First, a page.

Nock Mountains

From Wikipedia, the free encyclopedia
Jump to: navigation, search
Nock Mountains
Nationalpark Nockberge Landschaft 26082007 01.jpg
Alpine landscape in the Nock Mountains national park
Highest point
Peak Eisenhut
Elevation 2,441 m (8,009 ft)
Length 10 km (6.2 mi)
State Carinthia, Salzburg, Styria
Range coordinates 46°54′N 13°44′E / 46.9°N 13.73°E / 46.9; 13.73Coordinates: 46°54′N 13°44′E / 46.9°N 13.73°E / 46.9; 13.73
Parent range Gurktal Alps

The Nock Mountains[1][2][3] (German: Nockberge or Nockgebirge) are the westernmost and highest mountain range of the Gurktal Alps in Austria, spread over parts of the federal states of Carinthia, Salzburg and Styria. Their appearance is characterised by numerous dome-like and grass-covered summits (Nocken). Their highest peak is Mt. Eisenhut in Styria which reaches an elevation of 2,441 m (8,009 ft) AA.

In July 2012 the Nock Mountains and the adjacent Lungau region were designated a biosphere reserve by UNESCO.


Lake Windeben on the Nockalm Road

As westernmost part of the Gurktal Alps, the Nock Mountains are separated from the Low Tauern in the north, stretching as far as the Katschberg Pass (1,641 m above sea level (AA)) in the west, by the Mur River. In the west, the rivers Lieser and Drau separate the Nock Mountains from the Ankogel Group of the High Tauern and from the Gailtal Alps. South of Lake Ossiach they are adjoined by the lower Sattnitz range and the Klagenfurt Basin, another part of the Gurktal Alps. To the east, within the Gurktal Alps they are bounded by a line from Gurk via Flattnitz Pass (1,400 m above sea level (AA)) to the Paalbach stream.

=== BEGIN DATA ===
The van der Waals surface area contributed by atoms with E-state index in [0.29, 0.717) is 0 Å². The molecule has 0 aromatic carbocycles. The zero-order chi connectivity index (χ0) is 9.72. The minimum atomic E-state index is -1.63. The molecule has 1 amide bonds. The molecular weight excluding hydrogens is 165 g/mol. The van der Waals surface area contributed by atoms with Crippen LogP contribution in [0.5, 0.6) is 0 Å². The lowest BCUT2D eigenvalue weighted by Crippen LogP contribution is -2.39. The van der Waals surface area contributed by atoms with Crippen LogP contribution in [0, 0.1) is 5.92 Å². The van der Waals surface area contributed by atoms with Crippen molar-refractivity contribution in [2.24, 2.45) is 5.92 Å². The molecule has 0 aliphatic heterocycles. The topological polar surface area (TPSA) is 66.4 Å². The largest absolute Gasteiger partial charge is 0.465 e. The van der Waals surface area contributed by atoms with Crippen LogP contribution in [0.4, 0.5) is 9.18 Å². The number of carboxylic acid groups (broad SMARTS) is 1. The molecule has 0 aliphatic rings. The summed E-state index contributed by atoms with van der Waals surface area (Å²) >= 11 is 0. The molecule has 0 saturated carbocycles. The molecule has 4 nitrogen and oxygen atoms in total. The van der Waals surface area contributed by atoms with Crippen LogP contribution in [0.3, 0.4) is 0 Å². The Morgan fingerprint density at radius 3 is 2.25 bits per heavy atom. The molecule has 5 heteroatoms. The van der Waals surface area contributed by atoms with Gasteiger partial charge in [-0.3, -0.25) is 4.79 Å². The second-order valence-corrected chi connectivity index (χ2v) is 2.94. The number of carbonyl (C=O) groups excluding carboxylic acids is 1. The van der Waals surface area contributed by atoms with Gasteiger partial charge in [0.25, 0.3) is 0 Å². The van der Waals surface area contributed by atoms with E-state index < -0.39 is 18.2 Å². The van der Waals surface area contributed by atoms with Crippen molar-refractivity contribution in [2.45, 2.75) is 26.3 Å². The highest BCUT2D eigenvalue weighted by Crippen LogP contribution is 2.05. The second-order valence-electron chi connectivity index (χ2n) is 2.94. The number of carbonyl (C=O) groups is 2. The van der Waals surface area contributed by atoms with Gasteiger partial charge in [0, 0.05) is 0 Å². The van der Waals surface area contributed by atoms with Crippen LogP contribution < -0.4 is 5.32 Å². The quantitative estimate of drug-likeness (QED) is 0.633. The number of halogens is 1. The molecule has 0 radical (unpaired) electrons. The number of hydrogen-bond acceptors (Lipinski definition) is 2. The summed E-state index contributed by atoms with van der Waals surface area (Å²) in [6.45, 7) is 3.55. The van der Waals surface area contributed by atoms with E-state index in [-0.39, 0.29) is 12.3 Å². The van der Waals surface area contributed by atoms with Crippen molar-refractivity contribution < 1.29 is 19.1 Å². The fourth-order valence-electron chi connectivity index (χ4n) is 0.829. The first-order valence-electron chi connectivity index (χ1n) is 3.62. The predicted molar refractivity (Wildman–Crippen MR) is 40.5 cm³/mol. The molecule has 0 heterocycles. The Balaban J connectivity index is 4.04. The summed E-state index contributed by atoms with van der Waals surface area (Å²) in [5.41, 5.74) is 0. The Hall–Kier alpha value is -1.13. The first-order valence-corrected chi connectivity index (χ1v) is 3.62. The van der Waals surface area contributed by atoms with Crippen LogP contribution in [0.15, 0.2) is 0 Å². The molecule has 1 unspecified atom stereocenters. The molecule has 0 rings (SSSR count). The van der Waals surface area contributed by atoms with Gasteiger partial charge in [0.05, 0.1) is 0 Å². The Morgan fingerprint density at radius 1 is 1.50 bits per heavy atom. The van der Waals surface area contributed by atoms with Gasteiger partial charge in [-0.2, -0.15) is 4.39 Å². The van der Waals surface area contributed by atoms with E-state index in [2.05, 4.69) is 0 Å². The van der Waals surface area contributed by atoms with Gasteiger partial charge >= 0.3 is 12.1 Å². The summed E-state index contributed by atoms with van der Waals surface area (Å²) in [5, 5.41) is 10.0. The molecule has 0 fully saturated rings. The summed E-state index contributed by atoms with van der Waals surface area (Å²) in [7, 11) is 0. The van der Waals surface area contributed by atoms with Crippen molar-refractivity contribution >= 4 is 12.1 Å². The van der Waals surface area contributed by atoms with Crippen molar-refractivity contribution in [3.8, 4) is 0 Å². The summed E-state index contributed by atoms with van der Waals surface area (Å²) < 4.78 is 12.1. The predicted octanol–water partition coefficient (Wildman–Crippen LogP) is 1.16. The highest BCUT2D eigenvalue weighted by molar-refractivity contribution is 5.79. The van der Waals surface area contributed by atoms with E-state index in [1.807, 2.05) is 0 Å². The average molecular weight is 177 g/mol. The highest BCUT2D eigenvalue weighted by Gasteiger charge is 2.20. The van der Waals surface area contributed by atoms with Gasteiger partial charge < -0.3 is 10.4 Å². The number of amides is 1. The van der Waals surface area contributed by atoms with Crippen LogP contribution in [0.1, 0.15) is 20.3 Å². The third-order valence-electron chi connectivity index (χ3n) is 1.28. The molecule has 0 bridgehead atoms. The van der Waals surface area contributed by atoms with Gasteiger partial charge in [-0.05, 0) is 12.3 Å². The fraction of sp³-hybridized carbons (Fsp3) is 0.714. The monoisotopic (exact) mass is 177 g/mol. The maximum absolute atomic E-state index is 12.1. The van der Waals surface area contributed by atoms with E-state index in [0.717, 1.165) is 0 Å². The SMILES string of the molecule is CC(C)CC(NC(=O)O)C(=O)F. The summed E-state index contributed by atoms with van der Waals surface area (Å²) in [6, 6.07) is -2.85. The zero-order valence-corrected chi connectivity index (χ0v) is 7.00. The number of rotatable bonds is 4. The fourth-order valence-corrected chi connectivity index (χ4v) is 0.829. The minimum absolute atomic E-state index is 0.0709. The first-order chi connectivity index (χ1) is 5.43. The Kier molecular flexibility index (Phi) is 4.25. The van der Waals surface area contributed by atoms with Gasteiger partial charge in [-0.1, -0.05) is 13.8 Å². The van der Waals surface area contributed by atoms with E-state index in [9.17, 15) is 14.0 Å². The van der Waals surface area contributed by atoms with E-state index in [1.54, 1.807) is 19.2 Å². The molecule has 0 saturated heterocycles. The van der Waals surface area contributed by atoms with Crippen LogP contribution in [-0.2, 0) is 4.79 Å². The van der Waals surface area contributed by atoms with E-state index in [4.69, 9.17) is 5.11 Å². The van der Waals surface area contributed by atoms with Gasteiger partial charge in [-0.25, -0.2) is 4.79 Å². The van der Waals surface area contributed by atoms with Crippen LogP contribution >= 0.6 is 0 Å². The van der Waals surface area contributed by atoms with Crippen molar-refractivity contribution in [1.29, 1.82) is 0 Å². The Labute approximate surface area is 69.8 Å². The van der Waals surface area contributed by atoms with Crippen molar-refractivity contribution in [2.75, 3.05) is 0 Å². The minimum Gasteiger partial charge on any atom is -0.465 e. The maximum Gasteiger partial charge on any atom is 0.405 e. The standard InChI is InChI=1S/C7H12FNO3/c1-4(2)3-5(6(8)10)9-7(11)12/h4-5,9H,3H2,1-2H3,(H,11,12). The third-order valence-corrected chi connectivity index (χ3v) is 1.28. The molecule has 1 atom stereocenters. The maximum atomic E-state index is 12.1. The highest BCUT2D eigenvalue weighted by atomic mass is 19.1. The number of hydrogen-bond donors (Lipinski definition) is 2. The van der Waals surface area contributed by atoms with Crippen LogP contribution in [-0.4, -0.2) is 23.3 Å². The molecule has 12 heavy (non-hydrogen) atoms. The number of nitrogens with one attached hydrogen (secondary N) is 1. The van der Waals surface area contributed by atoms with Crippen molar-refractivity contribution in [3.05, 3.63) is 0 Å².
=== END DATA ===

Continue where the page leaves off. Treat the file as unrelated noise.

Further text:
The Nock Mountains may be divided into eight subgroups. South of Bad Kleinkirchheim are the stocks of the Mirnock massif (2,110 m above sea level (AA)) with a significant topographic prominence of 1,343 m, the Wöllaner Nock (2,145 m above sea level (AA)) and the Gerlitzen (1,909 m above sea level (AA)) high above Lake Ossiach. The central region of the Nock Mountains is formed by the Millstätter Alpe (2,101 m above sea level (AA)) and the Rosennock (2,440 m above sea level (AA)), the highest summit in Carinthia. In the north are the stocks of the Schwarzwand (2,241 m above sea level (AA)), the Königstuhl (2,406 m above sea level (AA)) in Salzburg, which is also a tripoint, and the Eisenhut (2,441 m above sea level (AA)).

The range has also been referred to in German language tourist brochures as the "Nocky Mountains", an allusion to the Rocky Mountains.[4]

National park[edit]

Nationalpark map

The central area formed the Nock Mountains national park established by the Carinthian state government on 1 January 1987. The remote area had already been developed with the construction of the scenic Nockalm Road from 1979. Further plans for a skiing region were averted by a citizens' initiative and a referendum in 1980, whereby 94% of the voters declared themselves against the project.

Despite its name, the Nationalpark Nockberge was designated a protected landscape (Category V) according to IUCN protected area categories. The territory of 184 square kilometres (71 sq mi) was entirely located within the Carinthian part of the range, along the border with Salzburg and Styria, stretching from Krems and the Lieser Valley in the west to Reichenau in the east, and down to Bad Kleinkirchheim and Radenthein in the south.


  1. ^ Lichtenberger, Elisabeth (2000). Austria, Austrian Academy of Science Press, pp. 138, 152 and 490. ISBN 978-3-7001-2775-8.
  2. ^ Borntraeger, Gebrüder (1987). Monograph Series on Mineral Deposits, Issues 27-28, p. 220.
  3. ^ Bedeker, K. (1970). Austria, Baedekers Autoführer-Verlag, p 140.
  4. ^ For example:,,,,

External links[edit]